"The damp weather was no good for her, nor was the unending worry about the future. Once settled in Prince Albert she would quickly recover her health. At most, they would be a day or two on the road. People were decent, people would stop and give them lifts."
This is one of those rare works of art that by showing ugliness gets the person paying attention to recognize, more deeply, beauty. I'm not sure how it happens, but while reading this book, this book about a war and about one man's physical decline as he attempts to become invisible--I looked around me and saw so many wonderful things. I would read the sad way Michael K passes time while alone or in captivity and feel some fundamental truth, some elemental beauty even among the ugliness of human nature. For example, this simple passage from early in the book is simple, its momentary bliss is rare, yet for all its simpleness it shouts a message louder than the ravages going on around the characters:
"[H]e was again able to take his mother, wrapped in coat and blanket, for a seafront ride that brought a smile to her lips."
I liked this book more than Coetzee's Disgrace. In both Coetzee has a way of using simple words in seemingly simple sentences, coming up with a fabulously understated style:
"He had a feeling that he was losing his grip on why he had come all these hundreds of miles, and had to pace about with his hands over his face before he felt better again."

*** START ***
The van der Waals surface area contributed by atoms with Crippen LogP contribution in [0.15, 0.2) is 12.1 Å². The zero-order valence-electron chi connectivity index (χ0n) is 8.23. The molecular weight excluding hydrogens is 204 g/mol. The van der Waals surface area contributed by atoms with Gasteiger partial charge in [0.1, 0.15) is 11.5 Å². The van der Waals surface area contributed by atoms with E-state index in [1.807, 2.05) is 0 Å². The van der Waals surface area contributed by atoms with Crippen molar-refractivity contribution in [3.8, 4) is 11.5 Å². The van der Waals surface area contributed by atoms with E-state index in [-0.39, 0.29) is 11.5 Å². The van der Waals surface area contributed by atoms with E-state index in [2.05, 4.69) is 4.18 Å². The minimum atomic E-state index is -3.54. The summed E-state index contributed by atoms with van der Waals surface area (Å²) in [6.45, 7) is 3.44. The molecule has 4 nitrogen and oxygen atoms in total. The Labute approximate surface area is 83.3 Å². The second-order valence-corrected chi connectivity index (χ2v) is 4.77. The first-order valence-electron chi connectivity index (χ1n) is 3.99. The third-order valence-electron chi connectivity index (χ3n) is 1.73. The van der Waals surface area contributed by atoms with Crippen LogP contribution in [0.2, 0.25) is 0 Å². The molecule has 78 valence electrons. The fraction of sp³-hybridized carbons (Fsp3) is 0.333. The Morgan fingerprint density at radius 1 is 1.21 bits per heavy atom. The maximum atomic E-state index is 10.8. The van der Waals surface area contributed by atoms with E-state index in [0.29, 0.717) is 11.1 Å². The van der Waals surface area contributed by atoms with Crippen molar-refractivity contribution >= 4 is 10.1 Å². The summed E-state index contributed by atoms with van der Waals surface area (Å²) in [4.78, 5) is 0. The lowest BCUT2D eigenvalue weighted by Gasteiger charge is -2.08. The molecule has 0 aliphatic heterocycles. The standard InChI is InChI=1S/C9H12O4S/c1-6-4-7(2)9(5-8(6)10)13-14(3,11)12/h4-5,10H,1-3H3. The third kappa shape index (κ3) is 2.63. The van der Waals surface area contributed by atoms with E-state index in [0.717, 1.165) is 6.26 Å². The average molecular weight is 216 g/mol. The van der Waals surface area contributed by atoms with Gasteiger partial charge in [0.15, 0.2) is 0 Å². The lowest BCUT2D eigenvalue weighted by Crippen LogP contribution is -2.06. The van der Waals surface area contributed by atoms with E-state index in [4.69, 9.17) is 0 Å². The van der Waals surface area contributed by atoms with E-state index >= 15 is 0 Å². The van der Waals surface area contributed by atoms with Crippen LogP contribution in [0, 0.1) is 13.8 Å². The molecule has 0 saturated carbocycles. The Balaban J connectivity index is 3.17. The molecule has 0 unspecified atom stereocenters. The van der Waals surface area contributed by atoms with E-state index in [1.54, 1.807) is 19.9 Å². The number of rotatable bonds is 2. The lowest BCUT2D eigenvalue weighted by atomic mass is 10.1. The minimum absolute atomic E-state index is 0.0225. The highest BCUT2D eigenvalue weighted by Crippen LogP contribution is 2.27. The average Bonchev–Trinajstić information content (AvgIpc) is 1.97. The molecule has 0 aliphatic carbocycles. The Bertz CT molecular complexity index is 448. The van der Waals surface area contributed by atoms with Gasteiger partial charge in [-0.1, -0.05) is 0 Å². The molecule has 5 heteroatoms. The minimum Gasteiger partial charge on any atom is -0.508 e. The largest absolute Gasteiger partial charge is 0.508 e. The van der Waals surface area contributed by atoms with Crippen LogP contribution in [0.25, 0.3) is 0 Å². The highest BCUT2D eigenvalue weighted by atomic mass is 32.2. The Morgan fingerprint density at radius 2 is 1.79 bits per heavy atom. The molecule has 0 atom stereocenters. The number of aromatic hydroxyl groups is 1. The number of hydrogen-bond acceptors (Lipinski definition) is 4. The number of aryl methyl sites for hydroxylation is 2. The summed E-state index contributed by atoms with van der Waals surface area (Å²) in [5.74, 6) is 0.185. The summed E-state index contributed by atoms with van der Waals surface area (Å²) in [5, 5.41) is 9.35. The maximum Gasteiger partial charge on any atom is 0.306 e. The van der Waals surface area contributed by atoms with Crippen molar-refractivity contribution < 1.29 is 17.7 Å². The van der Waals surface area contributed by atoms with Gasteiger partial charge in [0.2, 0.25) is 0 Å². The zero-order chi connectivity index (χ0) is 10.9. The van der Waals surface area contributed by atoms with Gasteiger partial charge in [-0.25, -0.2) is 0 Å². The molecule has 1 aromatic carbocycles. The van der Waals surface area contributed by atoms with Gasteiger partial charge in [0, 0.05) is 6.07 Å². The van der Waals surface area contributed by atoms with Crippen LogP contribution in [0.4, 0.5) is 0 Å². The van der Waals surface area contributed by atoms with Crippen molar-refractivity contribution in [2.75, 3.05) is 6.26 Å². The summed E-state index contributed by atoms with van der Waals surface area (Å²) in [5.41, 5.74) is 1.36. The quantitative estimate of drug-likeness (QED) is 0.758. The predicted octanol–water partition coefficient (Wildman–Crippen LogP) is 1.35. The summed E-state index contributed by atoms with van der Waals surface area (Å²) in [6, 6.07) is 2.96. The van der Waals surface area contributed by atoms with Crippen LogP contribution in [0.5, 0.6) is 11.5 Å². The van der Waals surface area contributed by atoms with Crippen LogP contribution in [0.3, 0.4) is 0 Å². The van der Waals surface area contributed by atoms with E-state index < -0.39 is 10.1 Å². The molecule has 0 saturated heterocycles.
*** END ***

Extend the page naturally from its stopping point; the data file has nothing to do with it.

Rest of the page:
But Life and Times of Michael K felt more compassionate. Because Coetzee had to recognize the fundamental beauty I talked about earlier, I felt more drawn to K and to the writer. Simple passages like the one here made me feel like Coetzee was not merely defending a character--as I felt in Disgrace, where the character was almost completely unlikeable--but also working hard to get the reader to love a character that he loved.
"There was a cord of tenderness that stretched from him to the patch of earth beside the dam and must be cut. It seemed to him that one could cut a cord like that only so many times before it would not grow again."
Michael K is deceptively complex. He seems simple. He barely talks. The simple style of the novel strengthens this feel. However, like the novel itself, there is much more to Michael K. The doctor, who tells Part II, is one of the only characters who recognizes Michael K as something more than a simpleton. His revelation is probably flawed too, but that leaves more room for the reader to get what they can from the life of Michael K.
4 stars out of 5.